Understanding Conflict Resolution draws on recent and classic research from around the world, linking the theory of conflict resolution to in-depth case studies throughout, and posing key questions regarding the future of conflict resolution. The first part reviews the development of conflict resolution since the Cold War and demonstrates the various approaches to conflict analysis. The core of the book explores the settlement of three major types of international conflict: inter-state, internal and those arising from state formation. In the final part, regional and international approaches are examined, including developments in UN reform and the increasing importance of civil society organizations. New to this edition is the extensive consideration of peace-building, the relationship between peace and justice, disarmament, and gender-peace connections.
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Peter Wallensteen is Senior Professor of Peace and Conflict Research at Uppsala University, Uppsala, Sweden, since 2012. He held the Dag Hammarskjöld Chair of Peace and Conflict Research, Uppsala University (1985–2012). He is also the Richard G. Starmann, Senior Research Professor of Peace Studies at the Kroc Institute for International Peace Studies, University of Notre Dame, Indiana, USA (since 2006). He directs the Uppsala Conflict Data Program (UCDP) and the Special Program on International Targeted Sanctions (SPITS). His Understanding Conflict Resolution: War, Peace and the Global System (Sage, earlier edition, available also in an Arabic translation) is used in teaching around the world. His book Peace Research: Theory and Practice (Routledge 2011) demonstrates his range of research interests and has recently been translated into Chinese. Recently he also edited together with Ambassador Anders Bjurner Regional Organizations and Peacemaking: Challengers to the UN? (Routledge 2015). In 2010, he and Isak Svensson published The Go-Between (United States Institute of Peace Press), a study of mediation efforts by the renowned Swedish diplomat Jan Eliasson. Wallensteen has published widely on conflict trends, conflict resolution, mediation, prevention, sanctions and the United Nations.Review:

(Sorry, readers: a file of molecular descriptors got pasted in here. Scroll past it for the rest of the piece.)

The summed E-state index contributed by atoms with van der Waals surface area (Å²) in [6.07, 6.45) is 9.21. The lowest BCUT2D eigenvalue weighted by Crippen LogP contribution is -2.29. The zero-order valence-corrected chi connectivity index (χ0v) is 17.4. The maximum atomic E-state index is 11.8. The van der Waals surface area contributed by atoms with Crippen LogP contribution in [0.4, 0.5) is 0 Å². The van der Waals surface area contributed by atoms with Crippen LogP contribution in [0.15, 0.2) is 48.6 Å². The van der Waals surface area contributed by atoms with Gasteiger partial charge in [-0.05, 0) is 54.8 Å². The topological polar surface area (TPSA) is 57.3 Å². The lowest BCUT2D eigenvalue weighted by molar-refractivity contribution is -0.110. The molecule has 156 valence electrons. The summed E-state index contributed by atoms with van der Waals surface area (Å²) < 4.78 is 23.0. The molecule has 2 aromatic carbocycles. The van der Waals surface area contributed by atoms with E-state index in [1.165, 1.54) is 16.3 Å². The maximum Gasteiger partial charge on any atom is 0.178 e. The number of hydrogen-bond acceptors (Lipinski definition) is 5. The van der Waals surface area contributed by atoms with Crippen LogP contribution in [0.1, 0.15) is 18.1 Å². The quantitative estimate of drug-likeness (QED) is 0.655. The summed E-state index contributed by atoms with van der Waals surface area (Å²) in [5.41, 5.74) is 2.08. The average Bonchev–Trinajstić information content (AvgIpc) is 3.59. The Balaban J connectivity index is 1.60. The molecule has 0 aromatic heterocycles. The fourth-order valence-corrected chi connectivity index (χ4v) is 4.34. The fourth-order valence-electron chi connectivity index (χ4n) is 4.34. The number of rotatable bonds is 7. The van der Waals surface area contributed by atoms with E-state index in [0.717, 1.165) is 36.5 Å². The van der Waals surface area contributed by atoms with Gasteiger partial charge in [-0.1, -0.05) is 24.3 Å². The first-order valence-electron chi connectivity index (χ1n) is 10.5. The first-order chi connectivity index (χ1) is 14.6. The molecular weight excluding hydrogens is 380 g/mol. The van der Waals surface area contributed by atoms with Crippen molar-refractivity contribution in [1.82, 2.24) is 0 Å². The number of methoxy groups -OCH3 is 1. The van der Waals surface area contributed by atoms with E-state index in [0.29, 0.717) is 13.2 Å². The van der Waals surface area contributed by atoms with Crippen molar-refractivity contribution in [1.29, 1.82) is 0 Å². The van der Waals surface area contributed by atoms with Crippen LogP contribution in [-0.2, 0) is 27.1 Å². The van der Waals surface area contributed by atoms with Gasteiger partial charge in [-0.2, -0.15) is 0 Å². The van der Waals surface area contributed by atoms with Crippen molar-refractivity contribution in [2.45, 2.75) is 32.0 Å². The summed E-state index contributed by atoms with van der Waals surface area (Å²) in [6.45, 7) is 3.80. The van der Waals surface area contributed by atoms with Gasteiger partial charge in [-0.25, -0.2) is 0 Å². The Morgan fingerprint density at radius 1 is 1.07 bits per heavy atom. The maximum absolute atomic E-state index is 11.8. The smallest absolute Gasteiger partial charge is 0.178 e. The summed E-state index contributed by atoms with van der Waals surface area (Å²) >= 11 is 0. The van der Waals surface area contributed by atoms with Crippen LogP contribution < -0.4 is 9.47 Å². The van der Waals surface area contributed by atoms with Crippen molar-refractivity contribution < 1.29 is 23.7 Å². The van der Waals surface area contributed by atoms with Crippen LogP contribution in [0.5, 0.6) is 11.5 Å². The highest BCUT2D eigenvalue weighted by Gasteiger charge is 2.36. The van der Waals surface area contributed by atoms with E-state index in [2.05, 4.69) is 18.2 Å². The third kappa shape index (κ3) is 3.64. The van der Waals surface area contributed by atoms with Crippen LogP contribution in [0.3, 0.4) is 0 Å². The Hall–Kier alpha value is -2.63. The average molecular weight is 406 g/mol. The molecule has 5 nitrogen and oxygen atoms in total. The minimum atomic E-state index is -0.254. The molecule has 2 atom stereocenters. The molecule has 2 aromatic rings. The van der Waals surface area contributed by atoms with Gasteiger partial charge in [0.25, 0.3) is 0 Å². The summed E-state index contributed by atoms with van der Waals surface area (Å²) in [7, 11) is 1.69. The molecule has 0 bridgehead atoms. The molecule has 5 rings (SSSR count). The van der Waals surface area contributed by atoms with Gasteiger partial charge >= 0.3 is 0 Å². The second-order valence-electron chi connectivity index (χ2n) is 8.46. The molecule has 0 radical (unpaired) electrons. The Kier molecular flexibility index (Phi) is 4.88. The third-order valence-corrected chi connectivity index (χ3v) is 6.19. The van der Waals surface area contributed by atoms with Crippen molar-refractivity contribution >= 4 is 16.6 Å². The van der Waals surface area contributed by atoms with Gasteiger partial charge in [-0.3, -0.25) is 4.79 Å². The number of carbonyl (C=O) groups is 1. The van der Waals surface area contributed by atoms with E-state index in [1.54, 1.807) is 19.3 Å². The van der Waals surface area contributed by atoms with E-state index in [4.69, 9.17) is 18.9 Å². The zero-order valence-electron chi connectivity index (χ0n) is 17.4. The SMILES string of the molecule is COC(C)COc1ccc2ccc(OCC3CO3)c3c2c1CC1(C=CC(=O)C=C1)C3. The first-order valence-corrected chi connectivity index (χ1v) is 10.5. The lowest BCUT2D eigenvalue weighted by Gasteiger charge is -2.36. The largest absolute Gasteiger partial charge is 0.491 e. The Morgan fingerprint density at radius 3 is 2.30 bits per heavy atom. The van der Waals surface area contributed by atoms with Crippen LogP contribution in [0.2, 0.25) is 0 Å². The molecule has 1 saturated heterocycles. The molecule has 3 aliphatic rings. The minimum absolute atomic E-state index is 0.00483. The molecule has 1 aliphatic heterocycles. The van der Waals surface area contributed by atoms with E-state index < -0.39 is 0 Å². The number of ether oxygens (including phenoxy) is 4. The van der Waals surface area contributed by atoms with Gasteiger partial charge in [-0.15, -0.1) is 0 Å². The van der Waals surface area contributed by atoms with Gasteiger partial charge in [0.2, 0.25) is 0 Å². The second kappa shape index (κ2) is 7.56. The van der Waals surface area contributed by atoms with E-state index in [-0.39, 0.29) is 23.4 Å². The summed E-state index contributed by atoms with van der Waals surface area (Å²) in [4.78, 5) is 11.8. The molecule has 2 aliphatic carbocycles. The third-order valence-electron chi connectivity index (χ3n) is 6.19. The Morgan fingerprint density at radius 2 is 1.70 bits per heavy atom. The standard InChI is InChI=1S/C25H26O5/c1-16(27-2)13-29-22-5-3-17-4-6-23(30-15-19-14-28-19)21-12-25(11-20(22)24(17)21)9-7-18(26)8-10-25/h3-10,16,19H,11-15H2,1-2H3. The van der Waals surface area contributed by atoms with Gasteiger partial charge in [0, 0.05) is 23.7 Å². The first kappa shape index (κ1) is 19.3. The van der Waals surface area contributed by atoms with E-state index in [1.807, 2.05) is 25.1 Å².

Those of us guiding students through this field owe Peter Wallensteen great thanks for a masterful and erudite guide to modern-day political violence and conflict resolution. This is one of the best single-authored books on the subject, and one that can be employed as the main text on modules and degree courses, but which is much more than a mere textbook. It draws on the extensive dataset amassed by researchers at Uppsala University to reach some important and robust conclusions about the evolving nature of armed conflict and peace processes...It is a thoroughly recommended purchase for peace and conflict studies studentsTimes Higher Education There are three major problems confronting the world at the present time: climate change, inequality and organised violence. Wallensteen's path breaking Understanding Conflict Resolution is absolutely essential reading for anyone seeking insight into the origins, management and transformation of the latter. He surveys the major theoretical perspectives on conflict and violence and provides excellent examples of ways in which violence is being handled at intra-state , inter state and regional levels. He raises important and challenging questions about the role of the United Nations and the United States in the building of a more stable and peaceful world order. This book is essential reading for scholars, practitioners and anyone interested in creative, progressive solutions to 21st century problemsProfessor Kevin P. ClementsFoundation Chair of Peace and Conflict Studies and Director of the New Zealand National Centre for Peace and Conflict Studies at the University of Otago, New Zealand Peter Wallensteen's recent addition to the study of managing conflict, Understanding Conflict Resolution (3rd Edition), will provide the most analytically complete and conceptually useful text out there. I have taught a seminar in conflict management for eight years in a row using eight different textbooks, none of them sufficiently analytically developed to provide students with a coherent way to think about managing global conflict. When I discovered Peter's second edition my search for a useable textbook ended. The second edition was great to use in a classroom because the analytical lens and conceptual clarity with which that book was organized resonated with the students. All the other ideas that needed to be presented would be evaluated in light of the core ideas set up by Wallensteen. The newest edition builds on this already successful model by expanding coverage to conflicts that are most salient to today's students and by building on new scholarship about the role of peace agreements in securing long term peace. By framing the methods for managing today's seemingly intractable conflicts in terms of the knowledge built on a generation of scholarship, Wallensteen makes teaching these core ideas rather easy Patrick M. ReganProfessor of Political Science at the University of Binghamton
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